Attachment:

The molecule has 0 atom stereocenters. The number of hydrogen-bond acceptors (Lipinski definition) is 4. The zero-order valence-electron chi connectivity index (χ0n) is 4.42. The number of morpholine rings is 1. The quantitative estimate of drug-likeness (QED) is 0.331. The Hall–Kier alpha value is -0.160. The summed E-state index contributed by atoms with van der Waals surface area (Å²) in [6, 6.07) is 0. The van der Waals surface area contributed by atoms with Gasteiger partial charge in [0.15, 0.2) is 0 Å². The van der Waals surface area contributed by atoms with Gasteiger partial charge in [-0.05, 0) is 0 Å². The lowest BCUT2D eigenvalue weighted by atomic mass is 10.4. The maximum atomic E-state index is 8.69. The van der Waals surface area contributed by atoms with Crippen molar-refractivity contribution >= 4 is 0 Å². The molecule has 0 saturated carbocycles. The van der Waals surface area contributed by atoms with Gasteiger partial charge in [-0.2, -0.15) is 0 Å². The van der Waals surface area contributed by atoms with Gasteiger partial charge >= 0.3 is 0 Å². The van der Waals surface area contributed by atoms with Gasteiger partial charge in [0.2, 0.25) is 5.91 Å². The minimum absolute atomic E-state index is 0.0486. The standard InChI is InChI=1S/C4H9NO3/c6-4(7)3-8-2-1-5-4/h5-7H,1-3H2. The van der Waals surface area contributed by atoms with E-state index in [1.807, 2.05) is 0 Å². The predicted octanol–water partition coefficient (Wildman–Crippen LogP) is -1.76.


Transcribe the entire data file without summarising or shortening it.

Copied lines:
The molecule has 0 atom stereocenters. The number of hydrogen-bond acceptors (Lipinski definition) is 4. The zero-order valence-electron chi connectivity index (χ0n) is 4.42. The number of morpholine rings is 1. The quantitative estimate of drug-likeness (QED) is 0.331. The Hall–Kier alpha value is -0.160. The summed E-state index contributed by atoms with van der Waals surface area (Å²) in [6, 6.07) is 0. The van der Waals surface area contributed by atoms with Gasteiger partial charge in [0.15, 0.2) is 0 Å². The van der Waals surface area contributed by atoms with Gasteiger partial charge in [-0.05, 0) is 0 Å². The lowest BCUT2D eigenvalue weighted by atomic mass is 10.4. The maximum atomic E-state index is 8.69. The van der Waals surface area contributed by atoms with Crippen molar-refractivity contribution >= 4 is 0 Å². The molecule has 0 saturated carbocycles. The van der Waals surface area contributed by atoms with Gasteiger partial charge in [-0.2, -0.15) is 0 Å². The van der Waals surface area contributed by atoms with Gasteiger partial charge >= 0.3 is 0 Å². The van der Waals surface area contributed by atoms with Gasteiger partial charge in [0.2, 0.25) is 5.91 Å². The minimum absolute atomic E-state index is 0.0486. The standard InChI is InChI=1S/C4H9NO3/c6-4(7)3-8-2-1-5-4/h5-7H,1-3H2. The van der Waals surface area contributed by atoms with E-state index in [1.807, 2.05) is 0 Å². The predicted octanol–water partition coefficient (Wildman–Crippen LogP) is -1.76.